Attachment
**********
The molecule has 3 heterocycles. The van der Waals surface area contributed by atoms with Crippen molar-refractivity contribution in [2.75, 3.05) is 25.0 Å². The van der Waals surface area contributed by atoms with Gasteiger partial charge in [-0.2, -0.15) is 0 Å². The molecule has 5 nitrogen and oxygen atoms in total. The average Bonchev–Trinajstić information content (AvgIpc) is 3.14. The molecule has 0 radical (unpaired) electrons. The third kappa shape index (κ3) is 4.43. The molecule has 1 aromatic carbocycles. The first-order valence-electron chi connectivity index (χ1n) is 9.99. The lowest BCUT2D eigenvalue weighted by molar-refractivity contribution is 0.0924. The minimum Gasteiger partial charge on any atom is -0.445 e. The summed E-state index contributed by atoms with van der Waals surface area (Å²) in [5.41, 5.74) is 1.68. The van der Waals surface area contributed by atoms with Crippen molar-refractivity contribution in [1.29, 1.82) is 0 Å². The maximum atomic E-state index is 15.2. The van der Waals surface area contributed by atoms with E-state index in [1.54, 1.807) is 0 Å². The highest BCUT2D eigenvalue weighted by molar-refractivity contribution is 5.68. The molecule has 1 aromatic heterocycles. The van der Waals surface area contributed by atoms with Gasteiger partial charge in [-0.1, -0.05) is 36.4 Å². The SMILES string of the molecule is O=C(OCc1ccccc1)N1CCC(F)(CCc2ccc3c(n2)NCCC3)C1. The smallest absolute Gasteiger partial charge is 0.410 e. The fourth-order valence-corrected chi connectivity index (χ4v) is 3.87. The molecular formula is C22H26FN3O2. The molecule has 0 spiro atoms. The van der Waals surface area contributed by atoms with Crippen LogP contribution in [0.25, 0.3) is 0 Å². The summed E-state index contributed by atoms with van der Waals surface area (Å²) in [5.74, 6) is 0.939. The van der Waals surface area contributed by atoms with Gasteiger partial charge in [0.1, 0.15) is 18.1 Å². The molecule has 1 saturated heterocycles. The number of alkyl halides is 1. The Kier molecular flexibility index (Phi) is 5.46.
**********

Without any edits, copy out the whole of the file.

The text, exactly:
The molecule has 3 heterocycles. The van der Waals surface area contributed by atoms with Crippen molar-refractivity contribution in [2.75, 3.05) is 25.0 Å². The van der Waals surface area contributed by atoms with Gasteiger partial charge in [-0.2, -0.15) is 0 Å². The molecule has 5 nitrogen and oxygen atoms in total. The average Bonchev–Trinajstić information content (AvgIpc) is 3.14. The molecule has 0 radical (unpaired) electrons. The third kappa shape index (κ3) is 4.43. The molecule has 1 aromatic carbocycles. The first-order valence-electron chi connectivity index (χ1n) is 9.99. The lowest BCUT2D eigenvalue weighted by molar-refractivity contribution is 0.0924. The minimum Gasteiger partial charge on any atom is -0.445 e. The summed E-state index contributed by atoms with van der Waals surface area (Å²) in [5.41, 5.74) is 1.68. The van der Waals surface area contributed by atoms with Crippen molar-refractivity contribution in [1.29, 1.82) is 0 Å². The maximum atomic E-state index is 15.2. The van der Waals surface area contributed by atoms with E-state index in [1.54, 1.807) is 0 Å². The highest BCUT2D eigenvalue weighted by molar-refractivity contribution is 5.68. The molecule has 1 aromatic heterocycles. The van der Waals surface area contributed by atoms with Gasteiger partial charge in [-0.1, -0.05) is 36.4 Å². The SMILES string of the molecule is O=C(OCc1ccccc1)N1CCC(F)(CCc2ccc3c(n2)NCCC3)C1. The smallest absolute Gasteiger partial charge is 0.410 e. The fourth-order valence-corrected chi connectivity index (χ4v) is 3.87. The molecular formula is C22H26FN3O2. The molecule has 0 spiro atoms. The van der Waals surface area contributed by atoms with Crippen LogP contribution in [0.25, 0.3) is 0 Å². The summed E-state index contributed by atoms with van der Waals surface area (Å²) in [5.74, 6) is 0.939. The van der Waals surface area contributed by atoms with Gasteiger partial charge in [0.1, 0.15) is 18.1 Å². The molecule has 1 saturated heterocycles. The number of alkyl halides is 1. The Kier molecular flexibility index (Phi) is 5.46.